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George Springer carted off field after crashing into outfield wall

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Astros outfielder had to be carted off the field after making a catch against the fence in center field. Springer caught Ryan Braun‘s fly ball on the warning track, falling backwards which caused his shoulder and head to crash into the bottom of the fence. Springer was alert and sitting upright as he was carted off, so this appears to be precautionary more than anything.

Kyle Tucker replaced Springer in center field, batting in the leadoff spot. He grounded out to begin the top of the sixth inning. Springer was 1-for-2 with a single on the night before exiting.

The Astros should provide an update on Springer’s status later tonight or tomorrow. He may enter concussion protocol. The 90-49 Astros have the AL West close to wrapped up, so it stands to reason they will be cautious with Springer regardless of what the prognosis is.

Springer, 29, entered Tuesday night’s action batting .296/.388/.573 with 30 home runs, 78 RBI, and 81 runs scored in 484 plate appearances on the season.

MLB and MLBPA announce first set of COVID-19 test results

MLB COVID-19 test results
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On Friday evening, Major League Baseball and the MLB Players Association announced the first set of results for COVID-19 testing as part of the mandatory intake screening process under MLB’s COVID-19 Health Monitoring & Testing Plan. Per Susan Slusser of the San Francisco Chronicle, the Athletics are not part of this data because their testing has not yet been completed.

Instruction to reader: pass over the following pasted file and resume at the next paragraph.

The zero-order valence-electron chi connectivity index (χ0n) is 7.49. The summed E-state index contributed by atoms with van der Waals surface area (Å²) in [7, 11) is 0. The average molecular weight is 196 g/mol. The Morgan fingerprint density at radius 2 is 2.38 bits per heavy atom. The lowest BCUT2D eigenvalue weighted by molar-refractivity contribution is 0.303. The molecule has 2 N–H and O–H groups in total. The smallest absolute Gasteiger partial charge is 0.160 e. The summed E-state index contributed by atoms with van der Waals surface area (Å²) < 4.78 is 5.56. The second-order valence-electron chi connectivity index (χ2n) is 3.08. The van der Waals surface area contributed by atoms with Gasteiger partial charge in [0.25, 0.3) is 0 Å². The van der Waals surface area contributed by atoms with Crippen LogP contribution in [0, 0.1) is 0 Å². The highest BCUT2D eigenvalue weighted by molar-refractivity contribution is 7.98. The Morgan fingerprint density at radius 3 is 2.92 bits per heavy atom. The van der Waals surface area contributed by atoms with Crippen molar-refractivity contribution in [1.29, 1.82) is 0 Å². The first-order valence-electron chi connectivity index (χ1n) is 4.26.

There were 38 positive tests, accounting for 1.2% of the 3,185 samples collected and tested. 31 of the 38 individuals who tested positive are players. 19 different teams had one or more individuals test positive.

Sports Illustrated’s Emma Baccellieri notes that the positive test rate in the U.S. nationally is 8.3 percent. The NBA’s positive test rate was 7.1 percent. MLB’s positive test rate is well below average. This doesn’t necessarily mean that anything is wrong with MLB’s testing or that it’s an atypical round of testing. Rather, MLB’s testing population may more closely represent the U.S. population as a whole. Currently, because testing is still somewhat limited, those who have taken tests have tended to be those exhibiting symptoms or those who have been around others who have tested positive. If every single person in the U.S. took a test, the positive test rate would likely come in at a much lower number.

Several players who tested positive have given their consent for their identities to be made known. Those are: Delino DeShields (link), Brett Martin (link), Edward Colina, Nick Gordon, and Willians Astudillo (link). Additionally, Red Sox lefty Eduardo Rodríguez has not shown up to Red Sox camp yet because he has been around someone who tested positive, per The Athletic’s Jen McCaffrey.